Rosa von Praunheim

Holger Bernhard Bruno Mischwitzky (born Holger Radtke; 25 November 1942), known professionally as Rosa von Praunheim, is a German film director, author, painter and one of the most famous gay rights activists in the German-speaking world.[1] In over 50 years, von Praunheim has made more than 150 films (short and feature-length films). His works influenced the development of LGBTQ+ rights movements worldwide.

Rosa von Praunheim
MJK 16033 Rosa von Praunheim (Berlinale 2018) crop.jpg
Rosa von Praunheim, Berlin, 2018
Holger Radtke

(1942-11-25) 25 November 1942 (age 80)
Years active1969–present

He began his career associated to the New German Cinema as a senior member of the Berlin school of underground filmmaking. He took the artistic female name Rosa von Praunheim to remind people of the pink triangle that homosexuals had to wear in Nazi concentration camps, as well as the Frankfurt neighborhood of Praunheim where he grew up.[2] A pioneer of Queer Cinema, von Praunheim has been an activist in the gay rights movement.[3] He was an early advocate of AIDS awareness and safer sex. His films center on gay-related themes and strong female characters, are characterized by excess and employ a campy style. They have featured such personalities as Keith Haring, Larry Kramer, Diamanda Galás, William S. Burroughs, Allen Ginsberg, Judith Malina, Jeff Stryker, Jayne County, Divine and a row of Warhol superstars.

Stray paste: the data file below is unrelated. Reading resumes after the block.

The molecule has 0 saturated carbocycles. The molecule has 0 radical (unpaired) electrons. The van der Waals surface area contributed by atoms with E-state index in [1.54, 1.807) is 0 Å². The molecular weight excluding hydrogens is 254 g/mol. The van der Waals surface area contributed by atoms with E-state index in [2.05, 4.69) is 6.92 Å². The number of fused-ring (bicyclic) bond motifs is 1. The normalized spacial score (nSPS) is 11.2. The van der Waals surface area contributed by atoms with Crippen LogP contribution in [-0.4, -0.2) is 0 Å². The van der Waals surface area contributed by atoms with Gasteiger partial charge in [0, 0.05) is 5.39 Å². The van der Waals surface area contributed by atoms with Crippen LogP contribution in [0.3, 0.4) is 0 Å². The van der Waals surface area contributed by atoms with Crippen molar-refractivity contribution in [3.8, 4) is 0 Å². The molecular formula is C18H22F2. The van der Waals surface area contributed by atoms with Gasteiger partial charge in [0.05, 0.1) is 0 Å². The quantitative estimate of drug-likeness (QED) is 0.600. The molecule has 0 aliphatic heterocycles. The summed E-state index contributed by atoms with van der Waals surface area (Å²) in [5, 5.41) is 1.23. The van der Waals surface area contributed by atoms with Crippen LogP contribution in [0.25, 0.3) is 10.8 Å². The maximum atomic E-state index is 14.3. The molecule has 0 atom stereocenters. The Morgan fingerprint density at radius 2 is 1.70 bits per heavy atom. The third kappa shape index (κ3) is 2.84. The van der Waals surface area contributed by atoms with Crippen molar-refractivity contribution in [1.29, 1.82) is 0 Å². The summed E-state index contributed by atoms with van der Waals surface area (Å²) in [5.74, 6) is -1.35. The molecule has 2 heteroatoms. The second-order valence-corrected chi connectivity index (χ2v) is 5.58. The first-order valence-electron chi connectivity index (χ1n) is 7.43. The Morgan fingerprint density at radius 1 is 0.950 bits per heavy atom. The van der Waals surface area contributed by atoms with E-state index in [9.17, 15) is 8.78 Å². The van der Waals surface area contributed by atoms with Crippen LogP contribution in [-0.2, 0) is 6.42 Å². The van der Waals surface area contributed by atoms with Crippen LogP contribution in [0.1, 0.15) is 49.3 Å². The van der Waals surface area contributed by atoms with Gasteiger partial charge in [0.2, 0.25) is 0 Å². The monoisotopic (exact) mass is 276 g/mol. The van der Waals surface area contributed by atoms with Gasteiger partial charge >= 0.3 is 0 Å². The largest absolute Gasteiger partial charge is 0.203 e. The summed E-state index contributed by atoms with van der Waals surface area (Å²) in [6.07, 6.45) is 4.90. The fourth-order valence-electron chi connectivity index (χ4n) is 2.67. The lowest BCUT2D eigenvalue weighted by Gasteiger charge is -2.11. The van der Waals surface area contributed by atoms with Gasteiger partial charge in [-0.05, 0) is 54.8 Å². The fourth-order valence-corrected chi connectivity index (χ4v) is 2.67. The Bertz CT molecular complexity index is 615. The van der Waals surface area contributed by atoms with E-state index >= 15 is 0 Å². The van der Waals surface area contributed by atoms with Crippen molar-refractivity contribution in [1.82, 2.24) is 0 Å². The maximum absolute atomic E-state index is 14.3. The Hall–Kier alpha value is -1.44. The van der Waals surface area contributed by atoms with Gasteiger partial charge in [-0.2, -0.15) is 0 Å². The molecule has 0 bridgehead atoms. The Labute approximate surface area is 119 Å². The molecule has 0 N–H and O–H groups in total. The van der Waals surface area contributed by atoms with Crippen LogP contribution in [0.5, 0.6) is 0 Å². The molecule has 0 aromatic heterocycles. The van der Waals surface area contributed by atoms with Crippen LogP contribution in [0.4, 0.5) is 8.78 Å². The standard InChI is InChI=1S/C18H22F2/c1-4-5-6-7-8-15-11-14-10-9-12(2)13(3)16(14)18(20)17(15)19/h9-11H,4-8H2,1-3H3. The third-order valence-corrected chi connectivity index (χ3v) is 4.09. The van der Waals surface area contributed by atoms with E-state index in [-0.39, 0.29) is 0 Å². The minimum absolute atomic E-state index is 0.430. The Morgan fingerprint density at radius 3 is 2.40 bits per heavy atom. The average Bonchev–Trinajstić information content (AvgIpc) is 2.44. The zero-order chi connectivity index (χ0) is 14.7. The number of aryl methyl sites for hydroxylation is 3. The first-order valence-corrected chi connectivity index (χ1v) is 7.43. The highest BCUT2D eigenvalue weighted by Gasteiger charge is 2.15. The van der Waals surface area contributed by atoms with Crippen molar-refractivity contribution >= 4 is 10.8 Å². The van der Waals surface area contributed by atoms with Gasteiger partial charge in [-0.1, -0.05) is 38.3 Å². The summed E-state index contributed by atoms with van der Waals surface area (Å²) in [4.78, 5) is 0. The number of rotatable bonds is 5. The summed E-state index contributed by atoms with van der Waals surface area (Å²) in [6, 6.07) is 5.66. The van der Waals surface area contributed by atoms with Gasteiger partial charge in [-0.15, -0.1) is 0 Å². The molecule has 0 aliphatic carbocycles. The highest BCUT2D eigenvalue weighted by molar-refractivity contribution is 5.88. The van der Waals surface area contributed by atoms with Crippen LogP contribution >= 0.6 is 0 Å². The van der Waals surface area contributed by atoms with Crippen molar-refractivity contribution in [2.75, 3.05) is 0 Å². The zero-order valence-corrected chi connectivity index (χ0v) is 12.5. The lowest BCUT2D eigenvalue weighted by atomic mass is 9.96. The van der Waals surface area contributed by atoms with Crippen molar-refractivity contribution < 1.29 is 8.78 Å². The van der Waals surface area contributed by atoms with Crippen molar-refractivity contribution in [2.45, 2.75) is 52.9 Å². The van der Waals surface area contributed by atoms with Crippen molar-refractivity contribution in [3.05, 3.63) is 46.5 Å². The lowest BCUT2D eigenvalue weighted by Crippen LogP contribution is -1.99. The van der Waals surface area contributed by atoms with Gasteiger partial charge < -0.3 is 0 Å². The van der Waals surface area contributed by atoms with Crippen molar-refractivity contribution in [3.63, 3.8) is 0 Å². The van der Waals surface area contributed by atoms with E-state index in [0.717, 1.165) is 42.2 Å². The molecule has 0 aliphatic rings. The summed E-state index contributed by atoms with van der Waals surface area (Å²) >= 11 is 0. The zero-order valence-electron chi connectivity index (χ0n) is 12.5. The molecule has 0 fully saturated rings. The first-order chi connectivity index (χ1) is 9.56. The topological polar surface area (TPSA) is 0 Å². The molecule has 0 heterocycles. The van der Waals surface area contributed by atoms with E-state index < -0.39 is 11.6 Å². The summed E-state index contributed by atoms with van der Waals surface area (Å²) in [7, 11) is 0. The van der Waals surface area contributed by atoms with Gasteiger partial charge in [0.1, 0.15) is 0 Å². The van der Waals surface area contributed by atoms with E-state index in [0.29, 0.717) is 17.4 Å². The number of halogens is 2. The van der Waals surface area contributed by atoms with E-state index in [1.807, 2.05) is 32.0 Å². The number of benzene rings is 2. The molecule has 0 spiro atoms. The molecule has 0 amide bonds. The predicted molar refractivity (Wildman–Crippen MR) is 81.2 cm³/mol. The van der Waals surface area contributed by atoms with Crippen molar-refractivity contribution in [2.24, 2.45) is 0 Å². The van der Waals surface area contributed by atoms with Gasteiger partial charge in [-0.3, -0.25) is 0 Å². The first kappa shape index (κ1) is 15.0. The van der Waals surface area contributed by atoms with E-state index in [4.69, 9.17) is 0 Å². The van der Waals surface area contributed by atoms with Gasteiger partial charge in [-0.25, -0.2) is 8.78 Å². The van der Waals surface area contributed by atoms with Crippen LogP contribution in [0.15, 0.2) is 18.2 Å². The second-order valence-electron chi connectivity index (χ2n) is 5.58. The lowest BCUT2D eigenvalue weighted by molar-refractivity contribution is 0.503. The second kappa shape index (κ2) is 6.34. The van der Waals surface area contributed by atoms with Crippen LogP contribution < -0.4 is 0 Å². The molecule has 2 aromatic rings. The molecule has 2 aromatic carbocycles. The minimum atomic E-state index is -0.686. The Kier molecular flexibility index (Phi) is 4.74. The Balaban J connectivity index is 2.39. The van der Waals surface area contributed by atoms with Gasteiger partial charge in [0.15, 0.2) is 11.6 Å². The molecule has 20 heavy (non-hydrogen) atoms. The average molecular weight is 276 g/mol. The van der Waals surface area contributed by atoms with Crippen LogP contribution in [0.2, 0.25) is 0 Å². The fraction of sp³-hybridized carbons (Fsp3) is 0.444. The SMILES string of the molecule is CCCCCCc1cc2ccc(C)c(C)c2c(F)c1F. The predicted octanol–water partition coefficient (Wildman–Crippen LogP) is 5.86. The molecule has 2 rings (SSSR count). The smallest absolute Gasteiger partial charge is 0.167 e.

Early lifeEdit

Von Praunheim was born as Holger Radtke in Riga Central Prison [lv] in the German-occupied Latvia during World War II. His biological mother died in 1946 at the psychiatric hospital in Berlin Wittenauer Heilstätten. After his birth, he was given up for adoption. He only found out these facts when his adoptive mother, Gertrud Mischwitzky, told him in 2000. He discovered the fate of his biological mother in 2006 after a lengthy investigation. He documented his quest in the film Two Mothers (2007).[4]

He received the name Holger Mischwitzky and spent his early years in East Berlin. In 1953, he escaped from East Germany with his family to West Germany, first to the Rhineland, moving later to Frankfurt am Main. After von Praunheim left the pre-university high school in Frankfurt (Gymnasium), he studied at the Werkkunstschule in Offenbach. He then transferred to the Berlin University of the Arts where he studied fine arts but did not graduate. He initially worked as a painter, but eventually opted for a career in filmmaking.